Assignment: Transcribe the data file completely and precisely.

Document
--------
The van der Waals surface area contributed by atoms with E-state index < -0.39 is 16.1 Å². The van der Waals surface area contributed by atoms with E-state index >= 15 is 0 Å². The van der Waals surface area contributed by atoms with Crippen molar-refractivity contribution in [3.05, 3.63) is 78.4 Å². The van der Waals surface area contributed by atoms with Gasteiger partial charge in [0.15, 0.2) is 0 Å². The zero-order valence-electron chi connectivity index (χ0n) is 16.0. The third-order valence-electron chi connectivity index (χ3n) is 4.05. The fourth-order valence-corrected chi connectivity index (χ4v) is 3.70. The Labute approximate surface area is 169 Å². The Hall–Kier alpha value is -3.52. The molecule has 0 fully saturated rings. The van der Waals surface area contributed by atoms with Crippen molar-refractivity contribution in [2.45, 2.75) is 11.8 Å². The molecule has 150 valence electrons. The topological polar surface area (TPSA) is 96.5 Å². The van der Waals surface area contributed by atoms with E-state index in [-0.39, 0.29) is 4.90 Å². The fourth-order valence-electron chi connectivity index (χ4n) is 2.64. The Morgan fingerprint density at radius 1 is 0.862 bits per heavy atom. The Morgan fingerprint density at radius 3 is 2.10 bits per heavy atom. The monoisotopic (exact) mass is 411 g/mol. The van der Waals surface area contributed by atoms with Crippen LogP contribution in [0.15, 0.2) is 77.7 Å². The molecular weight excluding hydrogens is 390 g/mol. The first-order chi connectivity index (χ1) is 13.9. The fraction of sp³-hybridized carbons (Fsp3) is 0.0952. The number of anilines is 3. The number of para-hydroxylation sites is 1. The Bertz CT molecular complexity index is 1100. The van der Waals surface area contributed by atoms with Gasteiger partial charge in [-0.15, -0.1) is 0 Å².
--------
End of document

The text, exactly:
The van der Waals surface area contributed by atoms with E-state index < -0.39 is 16.1 Å². The van der Waals surface area contributed by atoms with E-state index >= 15 is 0 Å². The van der Waals surface area contributed by atoms with Crippen molar-refractivity contribution in [3.05, 3.63) is 78.4 Å². The van der Waals surface area contributed by atoms with Gasteiger partial charge in [0.15, 0.2) is 0 Å². The zero-order valence-electron chi connectivity index (χ0n) is 16.0. The third-order valence-electron chi connectivity index (χ3n) is 4.05. The fourth-order valence-corrected chi connectivity index (χ4v) is 3.70. The Labute approximate surface area is 169 Å². The Hall–Kier alpha value is -3.52. The molecule has 0 fully saturated rings. The van der Waals surface area contributed by atoms with Crippen molar-refractivity contribution in [2.45, 2.75) is 11.8 Å². The molecule has 150 valence electrons. The topological polar surface area (TPSA) is 96.5 Å². The van der Waals surface area contributed by atoms with E-state index in [-0.39, 0.29) is 4.90 Å². The fourth-order valence-electron chi connectivity index (χ4n) is 2.64. The Morgan fingerprint density at radius 1 is 0.862 bits per heavy atom. The Morgan fingerprint density at radius 3 is 2.10 bits per heavy atom. The monoisotopic (exact) mass is 411 g/mol. The van der Waals surface area contributed by atoms with Crippen LogP contribution in [0.15, 0.2) is 77.7 Å². The molecular weight excluding hydrogens is 390 g/mol. The first-order chi connectivity index (χ1) is 13.9. The fraction of sp³-hybridized carbons (Fsp3) is 0.0952. The number of anilines is 3. The number of para-hydroxylation sites is 1. The Bertz CT molecular complexity index is 1100. The van der Waals surface area contributed by atoms with Gasteiger partial charge in [-0.15, -0.1) is 0 Å².